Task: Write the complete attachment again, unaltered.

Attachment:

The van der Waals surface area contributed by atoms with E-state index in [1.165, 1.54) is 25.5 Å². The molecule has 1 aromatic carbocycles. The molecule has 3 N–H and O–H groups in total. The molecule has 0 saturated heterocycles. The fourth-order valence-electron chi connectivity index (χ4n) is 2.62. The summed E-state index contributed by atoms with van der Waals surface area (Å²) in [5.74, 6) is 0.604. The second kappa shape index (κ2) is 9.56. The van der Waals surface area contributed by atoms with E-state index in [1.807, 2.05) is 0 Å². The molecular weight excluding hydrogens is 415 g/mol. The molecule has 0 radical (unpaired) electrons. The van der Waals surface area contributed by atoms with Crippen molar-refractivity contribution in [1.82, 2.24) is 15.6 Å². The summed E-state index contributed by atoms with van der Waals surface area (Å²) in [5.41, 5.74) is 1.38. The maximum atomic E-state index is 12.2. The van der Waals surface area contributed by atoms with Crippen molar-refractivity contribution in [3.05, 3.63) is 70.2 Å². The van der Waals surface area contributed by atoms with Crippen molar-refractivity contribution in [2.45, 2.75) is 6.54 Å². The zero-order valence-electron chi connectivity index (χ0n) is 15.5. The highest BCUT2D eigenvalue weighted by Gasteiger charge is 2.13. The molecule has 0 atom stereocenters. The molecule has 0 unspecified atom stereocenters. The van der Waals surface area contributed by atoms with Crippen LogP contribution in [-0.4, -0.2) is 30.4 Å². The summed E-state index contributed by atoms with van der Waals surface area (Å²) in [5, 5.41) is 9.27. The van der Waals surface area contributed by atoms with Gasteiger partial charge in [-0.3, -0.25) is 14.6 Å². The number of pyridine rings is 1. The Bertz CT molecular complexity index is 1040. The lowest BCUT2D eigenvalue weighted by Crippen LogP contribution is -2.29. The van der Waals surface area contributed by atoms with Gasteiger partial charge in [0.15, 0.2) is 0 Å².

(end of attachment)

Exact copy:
The van der Waals surface area contributed by atoms with E-state index in [1.165, 1.54) is 25.5 Å². The molecule has 1 aromatic carbocycles. The molecule has 3 N–H and O–H groups in total. The molecule has 0 saturated heterocycles. The fourth-order valence-electron chi connectivity index (χ4n) is 2.62. The summed E-state index contributed by atoms with van der Waals surface area (Å²) in [5.74, 6) is 0.604. The second kappa shape index (κ2) is 9.56. The van der Waals surface area contributed by atoms with E-state index in [1.807, 2.05) is 0 Å². The molecular weight excluding hydrogens is 415 g/mol. The molecule has 0 radical (unpaired) electrons. The van der Waals surface area contributed by atoms with Crippen molar-refractivity contribution in [1.82, 2.24) is 15.6 Å². The summed E-state index contributed by atoms with van der Waals surface area (Å²) in [5.41, 5.74) is 1.38. The maximum atomic E-state index is 12.2. The van der Waals surface area contributed by atoms with Crippen molar-refractivity contribution in [3.05, 3.63) is 70.2 Å². The van der Waals surface area contributed by atoms with Crippen molar-refractivity contribution in [2.45, 2.75) is 6.54 Å². The zero-order valence-electron chi connectivity index (χ0n) is 15.5. The highest BCUT2D eigenvalue weighted by Gasteiger charge is 2.13. The molecule has 0 atom stereocenters. The molecule has 0 unspecified atom stereocenters. The van der Waals surface area contributed by atoms with Crippen LogP contribution in [-0.4, -0.2) is 30.4 Å². The summed E-state index contributed by atoms with van der Waals surface area (Å²) in [5, 5.41) is 9.27. The van der Waals surface area contributed by atoms with Gasteiger partial charge in [-0.3, -0.25) is 14.6 Å². The number of pyridine rings is 1. The Bertz CT molecular complexity index is 1040. The lowest BCUT2D eigenvalue weighted by Crippen LogP contribution is -2.29. The van der Waals surface area contributed by atoms with Gasteiger partial charge in [0.15, 0.2) is 0 Å².